The original farm dates back to either the late 1700’s or early 1800’s (I was a bit distracted by the kids during this part). We climbed into the loft of the barn (in the process of being restored), and it was such a beautiful space. I’m sure I didn’t appreciate it as much as my husband, only because I wasn’t quite sure what I was looking at. (ha) I’m already looking forward to making Nettle Meadow an annual visit and watching the progress of the barn restoration.
The tour ended with a sampling of their delicious cheese. Soft goat cheese spreads, goat cheddar, and the creme-de-la-creme, award-winning kunik cheese. Just incredible, creamy goodness. You can read more about the cheese for sale here. (tip: the spreads can be frozen!)
For any local, or visiting Adirondack readers, I highly (highly!) recommend a visit to Nettle Meadow. We will definitely be visiting again (probably as soon as our cheese runs out…).
A couple of weeks ago I shared my first delve into real, actual sewing for me.
It resulted in a dress (see it here) that needed a couple of tweaks. I knew from looking at the dress what needed to be done, but I wasn’t sure how to translate that into the pattern. Lucky for me, Mom was around just when I was trying to figure it out. She helped me decided how to take up the straps (take up front? or front and back?). I wound up taking a full two inches out of the front straps. Mom pointed out that doing this will probably make the arm scythe a little tight, so I trimmed a bit from there as well. I increased the front bodice length by one inch, but since the front bodice is cut several inches shorter than the back, I could have added more. I’m still not sure if this dress is supposed to be ‘bloused’ between the bodice and skirt….or not.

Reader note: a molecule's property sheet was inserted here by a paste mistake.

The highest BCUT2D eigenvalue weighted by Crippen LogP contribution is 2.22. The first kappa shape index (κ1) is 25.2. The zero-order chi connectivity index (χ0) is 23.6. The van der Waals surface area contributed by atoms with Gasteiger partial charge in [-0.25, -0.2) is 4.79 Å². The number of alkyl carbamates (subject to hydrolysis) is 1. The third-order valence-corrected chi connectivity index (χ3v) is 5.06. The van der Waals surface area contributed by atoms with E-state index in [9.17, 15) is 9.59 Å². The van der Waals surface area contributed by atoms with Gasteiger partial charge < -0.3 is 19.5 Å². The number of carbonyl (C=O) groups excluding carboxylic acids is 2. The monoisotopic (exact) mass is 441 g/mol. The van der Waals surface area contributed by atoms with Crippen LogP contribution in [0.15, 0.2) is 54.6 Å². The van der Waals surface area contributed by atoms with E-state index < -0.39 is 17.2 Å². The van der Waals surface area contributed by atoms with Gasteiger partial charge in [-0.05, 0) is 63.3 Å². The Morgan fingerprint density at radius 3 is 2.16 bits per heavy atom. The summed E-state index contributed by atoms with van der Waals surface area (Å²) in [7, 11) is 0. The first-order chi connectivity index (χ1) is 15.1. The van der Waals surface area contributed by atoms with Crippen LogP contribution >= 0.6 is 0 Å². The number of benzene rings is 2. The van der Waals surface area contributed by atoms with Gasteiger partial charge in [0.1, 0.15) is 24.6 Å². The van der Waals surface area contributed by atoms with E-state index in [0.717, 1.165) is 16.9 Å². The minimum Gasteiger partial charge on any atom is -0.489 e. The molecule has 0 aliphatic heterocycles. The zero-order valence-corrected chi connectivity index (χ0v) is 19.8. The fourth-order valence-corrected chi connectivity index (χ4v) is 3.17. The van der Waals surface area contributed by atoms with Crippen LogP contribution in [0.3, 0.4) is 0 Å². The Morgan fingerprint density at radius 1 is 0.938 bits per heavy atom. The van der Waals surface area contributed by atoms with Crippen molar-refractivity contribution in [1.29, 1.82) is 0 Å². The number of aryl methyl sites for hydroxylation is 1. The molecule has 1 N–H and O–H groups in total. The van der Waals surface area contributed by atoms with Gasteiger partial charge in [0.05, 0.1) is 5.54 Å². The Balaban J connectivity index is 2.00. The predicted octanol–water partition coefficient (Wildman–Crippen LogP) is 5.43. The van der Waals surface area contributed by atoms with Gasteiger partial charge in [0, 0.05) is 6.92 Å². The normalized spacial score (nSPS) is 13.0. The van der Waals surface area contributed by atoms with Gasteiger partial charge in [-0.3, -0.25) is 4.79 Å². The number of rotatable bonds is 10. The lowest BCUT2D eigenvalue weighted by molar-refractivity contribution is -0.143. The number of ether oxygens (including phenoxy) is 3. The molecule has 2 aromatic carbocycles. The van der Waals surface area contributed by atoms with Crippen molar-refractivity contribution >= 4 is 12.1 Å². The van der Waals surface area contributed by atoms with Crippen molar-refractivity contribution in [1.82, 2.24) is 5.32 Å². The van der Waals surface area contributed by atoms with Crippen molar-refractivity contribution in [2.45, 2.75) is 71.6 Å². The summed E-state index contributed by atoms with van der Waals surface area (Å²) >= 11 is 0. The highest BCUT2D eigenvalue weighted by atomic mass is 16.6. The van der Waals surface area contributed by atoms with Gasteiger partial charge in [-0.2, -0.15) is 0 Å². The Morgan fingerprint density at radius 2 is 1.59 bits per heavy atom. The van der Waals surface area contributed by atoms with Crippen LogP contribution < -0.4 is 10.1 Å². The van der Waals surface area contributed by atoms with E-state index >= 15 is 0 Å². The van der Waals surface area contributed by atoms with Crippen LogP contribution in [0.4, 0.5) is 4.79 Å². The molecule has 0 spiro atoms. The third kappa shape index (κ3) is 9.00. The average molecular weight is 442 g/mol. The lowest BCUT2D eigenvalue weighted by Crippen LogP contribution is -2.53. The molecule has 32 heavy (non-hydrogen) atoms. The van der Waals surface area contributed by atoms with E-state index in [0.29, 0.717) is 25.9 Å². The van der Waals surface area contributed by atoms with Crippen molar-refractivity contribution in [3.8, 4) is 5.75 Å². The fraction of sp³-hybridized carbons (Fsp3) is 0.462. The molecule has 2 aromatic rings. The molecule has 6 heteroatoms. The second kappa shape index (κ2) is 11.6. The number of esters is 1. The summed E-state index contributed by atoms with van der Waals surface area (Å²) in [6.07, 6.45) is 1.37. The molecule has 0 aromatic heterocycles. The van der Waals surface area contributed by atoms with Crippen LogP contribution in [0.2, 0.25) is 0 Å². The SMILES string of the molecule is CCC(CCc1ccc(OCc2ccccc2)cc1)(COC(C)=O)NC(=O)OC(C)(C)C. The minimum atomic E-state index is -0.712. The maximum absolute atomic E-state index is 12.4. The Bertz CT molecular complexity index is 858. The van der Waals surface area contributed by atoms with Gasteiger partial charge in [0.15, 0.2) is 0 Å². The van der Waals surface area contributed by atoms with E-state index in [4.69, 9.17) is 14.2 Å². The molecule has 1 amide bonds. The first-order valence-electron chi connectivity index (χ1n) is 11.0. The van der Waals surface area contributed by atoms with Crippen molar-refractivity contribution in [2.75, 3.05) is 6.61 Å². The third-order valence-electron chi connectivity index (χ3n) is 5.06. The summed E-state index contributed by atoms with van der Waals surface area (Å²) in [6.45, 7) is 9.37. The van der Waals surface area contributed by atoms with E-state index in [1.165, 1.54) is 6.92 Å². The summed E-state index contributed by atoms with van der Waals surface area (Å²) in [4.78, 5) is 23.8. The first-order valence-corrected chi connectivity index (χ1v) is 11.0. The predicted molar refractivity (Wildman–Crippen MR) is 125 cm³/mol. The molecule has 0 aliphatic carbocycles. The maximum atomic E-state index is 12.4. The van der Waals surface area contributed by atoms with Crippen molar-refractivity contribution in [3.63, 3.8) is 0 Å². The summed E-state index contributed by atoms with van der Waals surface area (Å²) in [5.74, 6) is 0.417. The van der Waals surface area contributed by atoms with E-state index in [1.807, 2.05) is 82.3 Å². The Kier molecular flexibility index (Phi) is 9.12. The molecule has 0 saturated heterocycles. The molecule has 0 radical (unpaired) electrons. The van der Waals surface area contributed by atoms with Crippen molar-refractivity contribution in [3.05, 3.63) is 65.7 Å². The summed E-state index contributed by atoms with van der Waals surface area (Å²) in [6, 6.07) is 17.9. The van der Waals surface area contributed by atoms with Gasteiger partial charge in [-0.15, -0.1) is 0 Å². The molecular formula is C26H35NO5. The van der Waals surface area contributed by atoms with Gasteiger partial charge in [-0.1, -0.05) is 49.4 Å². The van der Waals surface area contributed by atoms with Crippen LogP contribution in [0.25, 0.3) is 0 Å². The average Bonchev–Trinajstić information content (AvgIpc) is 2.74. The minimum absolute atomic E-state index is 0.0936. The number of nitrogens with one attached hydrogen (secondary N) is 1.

Initially, I added five inches to the skirt length, but whoa….that did baaaad things. The drape of the knit made it really, hmmm, what’s the word. Doudy? Old-lady-ish? Instead of flaring out nicely, that length pretty much clung to the hips and outer thighs. Cue the sad horn wah, waaaah. Instead of just cutting the length back off, I decided to do a u-shaped hem and traced it out using a dress I had in my closet. It’s amazing what the cut of fabric does for your body. It’s all smoke-and-mirrors, people. I almost shortened the hem by a couple of inches, but I wanted this to be a staple dress. In other words, a dress that passes the bend-over-to-pick-up-toddler-test and sit-on-the-floor-playing-trucks-or-cards-test.